I wasn't expecting that "Up Against It" was going to ding that one straight out of the park.

Locke's characters are likable and what's more, I understood them - even in such a fantastic setting, the motivations of the story's characters are basicaly human and accessible to me and so there's no r
(Note: This book was won in a GoodReads First Reads giveaway.)

I'll spare the "Up Against It is about..." bit -- it's covered by many other reviews, as well as the official summary above -- and stick with my opinion of the book.

I entered the giveaway for this book because I'm a diehard science geek and a fan of "hard" science fiction. "Up Against It" is fantastic at first, and I burned through the first 100 pages in about two hours. Unfortunately, the story (and my interest) dropped off a bit a
I ended up liking this a lot more than I initially thought I would. The cover blurb played up the spiritual angle a lot more than it was actually explored, but other than that there were story elements that really got me thinking about how an asteroid colony would function. If not based in "hard" science, it's close enough to seem real, while still having an adventure feel to the story (especially from the teenage protagonist's perspective). The main protagonist's story falls a little flat for m ...more
Jessica Strider
Pros: hard SF, interesting characters, complex interconnected story lines

Cons: characters sometimes solve problems too easily, ending felt too pat

Jane Navio manages resources for 25 Phocaea, an asteroid settlement. When an accident destroys most of the current shipment of ice that provides water, air and fuel for the colony, she's beset by numerous problems. A feral sapient is born from the disaster and must be dealt with before it creates havoc and the martian mob appears to be the only ones in
James Reid
Accident on an asteroid colony goes from bad to worse. This is a YA hard Science fiction book, but the 'hard' is back-grounded by the plot as things go from bad to worse, avoiding the worst excesses of that genre. The problem is that too many things are going on, we have asteroid survival, nanomachines, political maneuvering, emergent AI, and a boys own adventure all vying for space, and while the individual pieces range from good to excellent, the connective tissue between them involves coincid ...more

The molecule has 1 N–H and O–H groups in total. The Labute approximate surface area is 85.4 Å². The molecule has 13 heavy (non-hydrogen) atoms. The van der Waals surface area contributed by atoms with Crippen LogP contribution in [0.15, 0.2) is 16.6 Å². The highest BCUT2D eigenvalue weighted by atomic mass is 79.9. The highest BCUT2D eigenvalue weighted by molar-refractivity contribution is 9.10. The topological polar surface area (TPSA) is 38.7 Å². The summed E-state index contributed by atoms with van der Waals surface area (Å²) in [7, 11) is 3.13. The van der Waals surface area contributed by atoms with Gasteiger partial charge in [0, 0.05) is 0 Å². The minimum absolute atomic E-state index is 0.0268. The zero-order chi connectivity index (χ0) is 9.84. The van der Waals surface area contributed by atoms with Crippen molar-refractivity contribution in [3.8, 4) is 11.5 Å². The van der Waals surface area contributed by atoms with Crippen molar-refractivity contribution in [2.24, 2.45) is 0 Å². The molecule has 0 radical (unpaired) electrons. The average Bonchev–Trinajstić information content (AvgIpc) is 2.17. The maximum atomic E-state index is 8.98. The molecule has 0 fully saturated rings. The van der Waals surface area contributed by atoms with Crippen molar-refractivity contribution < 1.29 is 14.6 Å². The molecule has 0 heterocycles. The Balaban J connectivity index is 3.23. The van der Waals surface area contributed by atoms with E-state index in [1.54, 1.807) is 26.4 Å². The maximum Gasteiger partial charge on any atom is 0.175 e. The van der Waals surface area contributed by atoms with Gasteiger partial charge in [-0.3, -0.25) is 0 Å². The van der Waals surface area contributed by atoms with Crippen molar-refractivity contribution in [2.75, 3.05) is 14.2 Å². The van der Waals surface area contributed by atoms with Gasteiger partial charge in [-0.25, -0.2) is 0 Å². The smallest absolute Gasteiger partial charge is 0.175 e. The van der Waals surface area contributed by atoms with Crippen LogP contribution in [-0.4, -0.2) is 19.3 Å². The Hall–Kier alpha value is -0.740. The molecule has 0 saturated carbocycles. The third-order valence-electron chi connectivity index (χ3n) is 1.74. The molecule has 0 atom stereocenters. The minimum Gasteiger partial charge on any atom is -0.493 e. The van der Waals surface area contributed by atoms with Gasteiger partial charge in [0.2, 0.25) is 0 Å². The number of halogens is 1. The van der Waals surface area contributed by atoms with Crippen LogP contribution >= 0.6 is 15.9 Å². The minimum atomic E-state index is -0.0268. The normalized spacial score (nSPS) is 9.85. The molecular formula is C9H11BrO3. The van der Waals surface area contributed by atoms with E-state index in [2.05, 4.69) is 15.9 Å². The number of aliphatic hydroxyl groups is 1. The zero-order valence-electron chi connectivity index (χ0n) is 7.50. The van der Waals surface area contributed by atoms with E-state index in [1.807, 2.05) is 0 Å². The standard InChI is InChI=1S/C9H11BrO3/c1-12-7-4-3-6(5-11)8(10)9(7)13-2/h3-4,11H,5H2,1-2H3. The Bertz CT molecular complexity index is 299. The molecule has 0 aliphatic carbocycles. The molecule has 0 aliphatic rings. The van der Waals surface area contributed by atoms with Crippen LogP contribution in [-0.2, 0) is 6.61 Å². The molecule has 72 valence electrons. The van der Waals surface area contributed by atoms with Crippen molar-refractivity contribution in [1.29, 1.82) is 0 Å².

I'm glad that the folks at Watch The Skies recommended this title. I would not have picked it up on my own. It was a bit of a struggle to get into the book because the view point was not consistent. I wanted to get to the main view point character and stay there. That just didn't seem to work out.

I like the science aspects that tie into this story. The world building and background are really solid. I like the hero of the story. I'm really not sure what it is in particular that is holding me bac
Dec 10, 2011 Karen rated it 4 of 5 stars  ·  review of another edition
Recommends it for: Sally
Wow, what a knockout first mainstream "hard" scifi debut for this author!

In a future where human colonies on asteroids are the norm, Phocacaea has a serious problem when a mishap dumps megatons of their air and water supply off the asteroid. Was it an "accident" caused by the Martian Crime Syndicate? As if that isn't enough of a problem, somehow a "feral sapient" was spawned in the AI system, and has gone rogue. Plus, what are the Viridians, who deliberately manipulate their genes so that they'r
D.L. Morrese
This is a good old fashioned science fiction story. One of the plot threads is about four spunky teenagers, which reminded me of stories like the Hardy Boys or Tom Corbett Space Cadet. Other parts are like the pulp sci-fi stories from the 1940s-1960s — except with several female characters in starring roles. I admit, 'Up Against It' did not grab me at first. I started reading it last year and put it aside unfinished after about 60 pages. I picked it up again this week and found I gave up about 2 ...more
I was surprised by how much I didn't care about this book. It's similar to Wool in some ways -- strong plot, lots of flying around and jumping up and down and running from bad guys in a tight resource constrained environment... but everyone (bar the Viridians) are so HUMAN. So American, even. You could almost believe they're in a small town in the midwest, what with "Joe Spud" and the hard scrabble life.

This is what lets down the story -- these guys have nanotech. They have nanocameras watching
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By day, a nerd. An engineer who provides environmental compliance and sustainability management services, with an information management spin.

By night, a writer. Spinner of far-flung techie dreams—stories filled with planetary disaster. Spaceships, rogue AI’s, planet-eating machines, sentient tumors… and people who struggle to survive on the fringes of the world.

Pseudonym for author Laura J. Mixon